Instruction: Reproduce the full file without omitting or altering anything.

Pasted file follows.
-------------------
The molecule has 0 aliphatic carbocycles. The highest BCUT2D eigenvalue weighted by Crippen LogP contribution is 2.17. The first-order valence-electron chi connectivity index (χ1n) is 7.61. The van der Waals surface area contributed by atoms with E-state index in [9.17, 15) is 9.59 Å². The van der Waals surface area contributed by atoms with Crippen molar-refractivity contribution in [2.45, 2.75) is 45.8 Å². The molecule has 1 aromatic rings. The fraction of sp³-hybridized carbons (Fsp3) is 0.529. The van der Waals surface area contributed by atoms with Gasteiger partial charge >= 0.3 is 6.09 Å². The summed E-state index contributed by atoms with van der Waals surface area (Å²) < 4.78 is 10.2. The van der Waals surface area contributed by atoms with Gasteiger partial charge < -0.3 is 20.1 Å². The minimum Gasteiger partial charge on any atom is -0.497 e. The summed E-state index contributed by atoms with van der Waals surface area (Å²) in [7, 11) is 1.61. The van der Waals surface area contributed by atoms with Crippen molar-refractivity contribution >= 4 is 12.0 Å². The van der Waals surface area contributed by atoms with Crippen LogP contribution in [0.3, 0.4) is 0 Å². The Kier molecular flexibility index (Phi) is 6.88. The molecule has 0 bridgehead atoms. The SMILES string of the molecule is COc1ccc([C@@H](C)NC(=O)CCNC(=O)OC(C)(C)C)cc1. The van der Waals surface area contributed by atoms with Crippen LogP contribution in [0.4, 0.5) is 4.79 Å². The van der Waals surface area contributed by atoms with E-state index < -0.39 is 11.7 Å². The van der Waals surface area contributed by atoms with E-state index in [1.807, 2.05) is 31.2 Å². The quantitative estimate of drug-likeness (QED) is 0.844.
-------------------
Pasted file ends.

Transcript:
The molecule has 0 aliphatic carbocycles. The highest BCUT2D eigenvalue weighted by Crippen LogP contribution is 2.17. The first-order valence-electron chi connectivity index (χ1n) is 7.61. The van der Waals surface area contributed by atoms with E-state index in [9.17, 15) is 9.59 Å². The van der Waals surface area contributed by atoms with Crippen molar-refractivity contribution in [2.45, 2.75) is 45.8 Å². The molecule has 1 aromatic rings. The fraction of sp³-hybridized carbons (Fsp3) is 0.529. The van der Waals surface area contributed by atoms with Gasteiger partial charge >= 0.3 is 6.09 Å². The summed E-state index contributed by atoms with van der Waals surface area (Å²) < 4.78 is 10.2. The van der Waals surface area contributed by atoms with Gasteiger partial charge < -0.3 is 20.1 Å². The minimum Gasteiger partial charge on any atom is -0.497 e. The summed E-state index contributed by atoms with van der Waals surface area (Å²) in [7, 11) is 1.61. The van der Waals surface area contributed by atoms with Crippen molar-refractivity contribution >= 4 is 12.0 Å². The van der Waals surface area contributed by atoms with Crippen LogP contribution in [0.3, 0.4) is 0 Å². The Kier molecular flexibility index (Phi) is 6.88. The molecule has 0 bridgehead atoms. The SMILES string of the molecule is COc1ccc([C@@H](C)NC(=O)CCNC(=O)OC(C)(C)C)cc1. The van der Waals surface area contributed by atoms with Crippen LogP contribution in [0.4, 0.5) is 4.79 Å². The van der Waals surface area contributed by atoms with E-state index < -0.39 is 11.7 Å². The van der Waals surface area contributed by atoms with E-state index in [1.807, 2.05) is 31.2 Å². The quantitative estimate of drug-likeness (QED) is 0.844.